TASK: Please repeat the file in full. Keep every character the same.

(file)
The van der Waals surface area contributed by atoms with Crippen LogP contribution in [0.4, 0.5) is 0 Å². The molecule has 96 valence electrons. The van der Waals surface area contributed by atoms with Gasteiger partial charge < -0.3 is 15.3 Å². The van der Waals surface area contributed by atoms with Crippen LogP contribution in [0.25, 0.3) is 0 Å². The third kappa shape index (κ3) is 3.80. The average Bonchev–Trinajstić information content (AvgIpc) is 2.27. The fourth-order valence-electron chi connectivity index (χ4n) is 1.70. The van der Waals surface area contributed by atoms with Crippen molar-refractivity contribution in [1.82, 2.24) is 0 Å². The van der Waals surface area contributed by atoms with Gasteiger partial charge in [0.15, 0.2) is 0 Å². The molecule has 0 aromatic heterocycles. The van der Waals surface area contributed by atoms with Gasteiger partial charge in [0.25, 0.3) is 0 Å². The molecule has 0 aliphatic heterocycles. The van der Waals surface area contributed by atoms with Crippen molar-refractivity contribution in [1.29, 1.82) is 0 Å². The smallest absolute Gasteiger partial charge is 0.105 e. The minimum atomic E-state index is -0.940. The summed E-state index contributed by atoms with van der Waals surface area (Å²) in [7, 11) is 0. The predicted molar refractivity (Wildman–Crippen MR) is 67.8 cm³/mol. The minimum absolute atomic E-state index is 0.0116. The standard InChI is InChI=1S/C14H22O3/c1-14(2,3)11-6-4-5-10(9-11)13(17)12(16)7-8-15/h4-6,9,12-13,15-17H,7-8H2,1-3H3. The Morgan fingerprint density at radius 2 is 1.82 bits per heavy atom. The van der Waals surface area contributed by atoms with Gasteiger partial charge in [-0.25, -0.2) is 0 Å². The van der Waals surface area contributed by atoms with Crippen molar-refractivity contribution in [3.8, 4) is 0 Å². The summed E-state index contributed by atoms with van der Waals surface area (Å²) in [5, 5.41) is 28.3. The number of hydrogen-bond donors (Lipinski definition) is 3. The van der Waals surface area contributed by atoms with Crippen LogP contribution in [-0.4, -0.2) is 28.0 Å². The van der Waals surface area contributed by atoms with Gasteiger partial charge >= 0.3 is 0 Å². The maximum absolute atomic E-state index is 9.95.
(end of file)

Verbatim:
The van der Waals surface area contributed by atoms with Crippen LogP contribution in [0.4, 0.5) is 0 Å². The molecule has 96 valence electrons. The van der Waals surface area contributed by atoms with Gasteiger partial charge < -0.3 is 15.3 Å². The van der Waals surface area contributed by atoms with Crippen LogP contribution in [0.25, 0.3) is 0 Å². The third kappa shape index (κ3) is 3.80. The average Bonchev–Trinajstić information content (AvgIpc) is 2.27. The fourth-order valence-electron chi connectivity index (χ4n) is 1.70. The van der Waals surface area contributed by atoms with Crippen molar-refractivity contribution in [1.82, 2.24) is 0 Å². The van der Waals surface area contributed by atoms with Gasteiger partial charge in [0.15, 0.2) is 0 Å². The molecule has 0 aromatic heterocycles. The van der Waals surface area contributed by atoms with Gasteiger partial charge in [0.25, 0.3) is 0 Å². The molecule has 0 aliphatic heterocycles. The van der Waals surface area contributed by atoms with Crippen molar-refractivity contribution in [1.29, 1.82) is 0 Å². The smallest absolute Gasteiger partial charge is 0.105 e. The minimum atomic E-state index is -0.940. The summed E-state index contributed by atoms with van der Waals surface area (Å²) in [7, 11) is 0. The predicted molar refractivity (Wildman–Crippen MR) is 67.8 cm³/mol. The minimum absolute atomic E-state index is 0.0116. The standard InChI is InChI=1S/C14H22O3/c1-14(2,3)11-6-4-5-10(9-11)13(17)12(16)7-8-15/h4-6,9,12-13,15-17H,7-8H2,1-3H3. The Morgan fingerprint density at radius 2 is 1.82 bits per heavy atom. The van der Waals surface area contributed by atoms with Gasteiger partial charge in [-0.25, -0.2) is 0 Å². The van der Waals surface area contributed by atoms with Crippen molar-refractivity contribution in [3.8, 4) is 0 Å². The summed E-state index contributed by atoms with van der Waals surface area (Å²) in [5, 5.41) is 28.3. The number of hydrogen-bond donors (Lipinski definition) is 3. The van der Waals surface area contributed by atoms with Crippen LogP contribution in [-0.4, -0.2) is 28.0 Å². The van der Waals surface area contributed by atoms with Gasteiger partial charge >= 0.3 is 0 Å². The maximum absolute atomic E-state index is 9.95.